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Gay Dating Los Angeles and The Power of “No”

April 10, 2017

gay dating los angelesThese past few months have been some of the most stressful of my life. I mean, gay dating Los Angeles can be stressful to most! Do you ever feel cornered by your own trials and tribulations of life and all you can do is take the blows and wish for it to be over? Owning my own business in regard to my book endeavors and all of its facets, has been so rewarding, but with that bestows so much emotional, timely, and monetary sacrifice. You grasp onto the hope that you took a leap that allows you to step onto a bridge rather than the ground, to fall to your impending doom. I’ve always tried to keep the mantra of a “yes” creating a trajectory of some kind, and a “no” being something that stems from growth or improvement. This is a mentality to have when doing gay dating Los Angeles.

I was trying to set up an event in NYC for an upcoming book tour stop, while juggling gay dating Los Angeles with my current clients. After hours of deliberation across multiple weeks with the venue and a cumbersome effort in corralling an interest of multiple collaborators, I was elated to have the opportunity to share my story from one coast to the other. After numerous reminder e-mails, I barely got any responsible reciprocation back. Mind you, people are busy, and I was aware that there would be a little more of a push from me to move things along in the beginning. However, the only way this would succeed would be that everyone promises to help promote, market, and add to the content of the event itself. I was having pragmatic doubts, undoubtedly. At the end of the day, I had to call it and pull the plug. I think people need to have this realistic few when gay dating Los Angeles. This taught me an important lesson – if something is important to you, you will do it. If something is offering you little reward or incentive, you shouldn’t do it. Period.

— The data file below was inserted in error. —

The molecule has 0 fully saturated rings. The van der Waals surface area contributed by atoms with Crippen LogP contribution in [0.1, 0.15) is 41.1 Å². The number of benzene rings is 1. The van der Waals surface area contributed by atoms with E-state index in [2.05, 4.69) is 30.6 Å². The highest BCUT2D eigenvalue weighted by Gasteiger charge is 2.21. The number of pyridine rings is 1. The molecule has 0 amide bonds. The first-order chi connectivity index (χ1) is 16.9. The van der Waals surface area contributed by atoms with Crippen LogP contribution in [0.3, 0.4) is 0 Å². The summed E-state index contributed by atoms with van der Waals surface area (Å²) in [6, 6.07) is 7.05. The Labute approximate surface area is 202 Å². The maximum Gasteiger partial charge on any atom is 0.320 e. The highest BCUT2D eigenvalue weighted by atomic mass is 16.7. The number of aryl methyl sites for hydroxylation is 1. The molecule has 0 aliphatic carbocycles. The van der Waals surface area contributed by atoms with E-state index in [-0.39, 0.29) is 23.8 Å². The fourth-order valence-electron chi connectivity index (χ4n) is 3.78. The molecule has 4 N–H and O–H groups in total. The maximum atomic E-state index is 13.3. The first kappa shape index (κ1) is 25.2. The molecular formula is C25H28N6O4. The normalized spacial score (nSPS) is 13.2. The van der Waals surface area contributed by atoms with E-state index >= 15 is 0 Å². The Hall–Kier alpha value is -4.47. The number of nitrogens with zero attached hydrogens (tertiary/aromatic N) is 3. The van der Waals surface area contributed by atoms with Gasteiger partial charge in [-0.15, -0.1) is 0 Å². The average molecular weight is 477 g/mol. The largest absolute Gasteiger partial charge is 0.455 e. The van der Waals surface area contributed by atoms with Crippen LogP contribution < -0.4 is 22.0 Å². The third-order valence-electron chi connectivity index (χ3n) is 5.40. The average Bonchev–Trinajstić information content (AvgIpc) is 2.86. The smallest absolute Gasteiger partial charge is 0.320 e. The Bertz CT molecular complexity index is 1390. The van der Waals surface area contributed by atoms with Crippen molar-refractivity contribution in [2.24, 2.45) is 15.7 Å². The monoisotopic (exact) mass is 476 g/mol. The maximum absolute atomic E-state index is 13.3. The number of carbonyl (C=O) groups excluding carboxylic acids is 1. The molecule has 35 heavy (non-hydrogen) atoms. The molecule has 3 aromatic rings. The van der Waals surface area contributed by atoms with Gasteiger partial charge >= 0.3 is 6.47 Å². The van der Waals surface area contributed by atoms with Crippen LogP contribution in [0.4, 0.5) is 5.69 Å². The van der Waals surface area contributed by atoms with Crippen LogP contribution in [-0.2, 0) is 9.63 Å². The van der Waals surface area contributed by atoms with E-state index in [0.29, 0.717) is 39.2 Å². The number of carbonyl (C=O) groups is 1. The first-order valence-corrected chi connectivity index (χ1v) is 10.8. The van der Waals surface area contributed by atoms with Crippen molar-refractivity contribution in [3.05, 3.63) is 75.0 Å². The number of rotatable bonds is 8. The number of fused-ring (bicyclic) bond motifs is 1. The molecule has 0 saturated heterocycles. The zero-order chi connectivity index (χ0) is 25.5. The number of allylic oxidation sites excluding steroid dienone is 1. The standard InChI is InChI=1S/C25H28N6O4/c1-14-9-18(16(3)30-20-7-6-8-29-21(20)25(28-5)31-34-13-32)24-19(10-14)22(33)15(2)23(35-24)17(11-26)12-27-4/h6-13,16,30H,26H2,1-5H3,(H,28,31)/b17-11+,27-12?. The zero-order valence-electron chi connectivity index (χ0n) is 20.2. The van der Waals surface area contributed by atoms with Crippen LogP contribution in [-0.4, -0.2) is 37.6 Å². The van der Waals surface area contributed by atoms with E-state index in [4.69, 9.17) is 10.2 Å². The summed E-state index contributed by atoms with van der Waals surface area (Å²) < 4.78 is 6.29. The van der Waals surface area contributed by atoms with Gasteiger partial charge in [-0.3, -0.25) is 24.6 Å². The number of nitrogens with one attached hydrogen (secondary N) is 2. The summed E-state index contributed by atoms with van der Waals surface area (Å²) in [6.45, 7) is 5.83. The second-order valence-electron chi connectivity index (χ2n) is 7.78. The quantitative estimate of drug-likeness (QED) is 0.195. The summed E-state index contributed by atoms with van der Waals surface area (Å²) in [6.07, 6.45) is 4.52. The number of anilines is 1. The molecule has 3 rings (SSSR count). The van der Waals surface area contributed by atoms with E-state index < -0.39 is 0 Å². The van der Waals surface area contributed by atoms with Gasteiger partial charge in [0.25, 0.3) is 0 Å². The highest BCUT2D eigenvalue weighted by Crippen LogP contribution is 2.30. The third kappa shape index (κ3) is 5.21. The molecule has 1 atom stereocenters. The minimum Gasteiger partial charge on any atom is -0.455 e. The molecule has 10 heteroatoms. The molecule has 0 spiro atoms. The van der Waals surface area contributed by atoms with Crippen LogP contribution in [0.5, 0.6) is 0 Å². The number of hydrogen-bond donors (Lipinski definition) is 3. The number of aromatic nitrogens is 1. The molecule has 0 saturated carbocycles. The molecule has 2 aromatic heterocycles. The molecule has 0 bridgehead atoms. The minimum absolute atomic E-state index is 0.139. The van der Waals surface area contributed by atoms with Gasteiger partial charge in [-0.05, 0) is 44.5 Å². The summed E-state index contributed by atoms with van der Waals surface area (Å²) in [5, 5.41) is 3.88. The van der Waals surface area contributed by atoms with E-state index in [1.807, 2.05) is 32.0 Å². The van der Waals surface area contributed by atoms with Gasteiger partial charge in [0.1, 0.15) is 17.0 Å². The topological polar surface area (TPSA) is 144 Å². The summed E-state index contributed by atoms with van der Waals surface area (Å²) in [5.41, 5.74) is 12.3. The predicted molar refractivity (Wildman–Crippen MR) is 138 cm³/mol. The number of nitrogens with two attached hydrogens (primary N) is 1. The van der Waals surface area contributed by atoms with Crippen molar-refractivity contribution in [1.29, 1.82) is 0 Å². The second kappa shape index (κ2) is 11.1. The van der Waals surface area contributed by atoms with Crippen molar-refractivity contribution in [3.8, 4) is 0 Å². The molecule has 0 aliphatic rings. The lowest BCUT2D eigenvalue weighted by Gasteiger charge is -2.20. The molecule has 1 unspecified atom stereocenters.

I wonder how many of us go into this same model when it comes to relationships? Gay dating Los Angeles can fall into this model very quickly. I love hearing the same story of an older gentleman I see from time to time at events, complaining about his same much younger love interest, in which has proven to be less mature than the other would denounce. He’s telling me that he’s basically horrible, but still continues to court him, and for numerous months after their initial “break-up”? It sounds like he is supporting a behavior that is actually hurting him in the long run. Things won’t change unless you let go, and then the other party or parties will hopefully realize the value of your time. If they don’t realize that value, they will eventually fall through the cracks, in the best way. Think of this as your own natural filter. As a reminder, the definition of an addict is doing the same exact thing over and over again, and expecting a different outcome. Don’t be that guy in gay dating Los Angeles. Pretty soon, one has to remove himself from the blinding effort of his own detriment, and cut those things that are hindering his true potential. This potential can even be for him to clear some space in his mind, so he can put forth energy than will be responsibly reciprocated, and in turn, deem his efforts as valuable. How many of us are patient for weeks on the guy that waits a large amount hours or even days to respond to a simple, “How’s your morning going?” Fellas, don’t waste your time on those men. I don’t care how pretty he is, or how great he sounds on paper. He’s a bad gay dating Los Angeles. He obviously does not value building a relationship as you do and it isn’t your job to be patient with him or for him to be able to “catch up.” (another) Period.

Patience is a defined virtue I have learned from my Southern roots. Sometimes one can lose that when gay dating Los Angeles. I recall my father coming out here for the first time to visit me in Los Angeles, waiting behind a service counter as the other person’s back was to him for minutes. The service person said, “We need more people like you out here,” when my dad stood there patiently waiting to be helped. He said, “Where I come from, we are patient,” or something quite endearing to that extent. I think giving the benefit of the doubt is always the polite thing to do; okay, but watch that addictive behavior, because it works on the receiving end, just as much as it works on the progressive end. (third, and last) Period.

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